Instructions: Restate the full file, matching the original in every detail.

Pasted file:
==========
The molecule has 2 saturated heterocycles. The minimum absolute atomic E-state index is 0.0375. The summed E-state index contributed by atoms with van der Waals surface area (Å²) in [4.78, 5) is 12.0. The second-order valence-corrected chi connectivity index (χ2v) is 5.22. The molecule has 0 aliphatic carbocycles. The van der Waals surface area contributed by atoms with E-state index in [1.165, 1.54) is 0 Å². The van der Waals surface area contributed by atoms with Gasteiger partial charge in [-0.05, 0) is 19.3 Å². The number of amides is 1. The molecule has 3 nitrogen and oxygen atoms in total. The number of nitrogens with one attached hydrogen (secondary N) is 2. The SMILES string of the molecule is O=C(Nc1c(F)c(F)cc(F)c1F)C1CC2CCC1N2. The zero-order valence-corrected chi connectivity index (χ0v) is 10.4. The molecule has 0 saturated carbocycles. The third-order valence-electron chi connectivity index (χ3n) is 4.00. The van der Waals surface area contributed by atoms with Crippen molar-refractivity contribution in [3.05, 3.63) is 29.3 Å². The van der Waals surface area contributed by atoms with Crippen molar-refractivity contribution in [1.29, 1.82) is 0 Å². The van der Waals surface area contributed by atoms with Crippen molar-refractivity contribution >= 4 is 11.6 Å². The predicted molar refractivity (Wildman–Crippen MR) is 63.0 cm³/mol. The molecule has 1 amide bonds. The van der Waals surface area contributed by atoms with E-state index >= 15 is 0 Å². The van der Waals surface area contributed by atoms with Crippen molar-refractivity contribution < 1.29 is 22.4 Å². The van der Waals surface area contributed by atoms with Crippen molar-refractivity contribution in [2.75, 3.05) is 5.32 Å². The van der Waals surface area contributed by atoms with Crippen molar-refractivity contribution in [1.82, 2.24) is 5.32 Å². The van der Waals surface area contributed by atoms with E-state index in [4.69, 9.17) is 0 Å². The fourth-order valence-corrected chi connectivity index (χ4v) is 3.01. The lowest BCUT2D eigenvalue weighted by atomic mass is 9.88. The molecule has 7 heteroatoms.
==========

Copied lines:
The molecule has 2 saturated heterocycles. The minimum absolute atomic E-state index is 0.0375. The summed E-state index contributed by atoms with van der Waals surface area (Å²) in [4.78, 5) is 12.0. The second-order valence-corrected chi connectivity index (χ2v) is 5.22. The molecule has 0 aliphatic carbocycles. The van der Waals surface area contributed by atoms with E-state index in [1.165, 1.54) is 0 Å². The van der Waals surface area contributed by atoms with Gasteiger partial charge in [-0.05, 0) is 19.3 Å². The number of amides is 1. The molecule has 3 nitrogen and oxygen atoms in total. The number of nitrogens with one attached hydrogen (secondary N) is 2. The SMILES string of the molecule is O=C(Nc1c(F)c(F)cc(F)c1F)C1CC2CCC1N2. The zero-order valence-corrected chi connectivity index (χ0v) is 10.4. The molecule has 0 saturated carbocycles. The third-order valence-electron chi connectivity index (χ3n) is 4.00. The van der Waals surface area contributed by atoms with Crippen molar-refractivity contribution in [3.05, 3.63) is 29.3 Å². The van der Waals surface area contributed by atoms with Crippen molar-refractivity contribution in [1.29, 1.82) is 0 Å². The van der Waals surface area contributed by atoms with Crippen molar-refractivity contribution >= 4 is 11.6 Å². The predicted molar refractivity (Wildman–Crippen MR) is 63.0 cm³/mol. The molecule has 1 amide bonds. The van der Waals surface area contributed by atoms with E-state index >= 15 is 0 Å². The van der Waals surface area contributed by atoms with Crippen molar-refractivity contribution < 1.29 is 22.4 Å². The van der Waals surface area contributed by atoms with Crippen molar-refractivity contribution in [2.75, 3.05) is 5.32 Å². The van der Waals surface area contributed by atoms with Crippen molar-refractivity contribution in [1.82, 2.24) is 5.32 Å². The van der Waals surface area contributed by atoms with E-state index in [4.69, 9.17) is 0 Å². The fourth-order valence-corrected chi connectivity index (χ4v) is 3.01. The lowest BCUT2D eigenvalue weighted by atomic mass is 9.88. The molecule has 7 heteroatoms.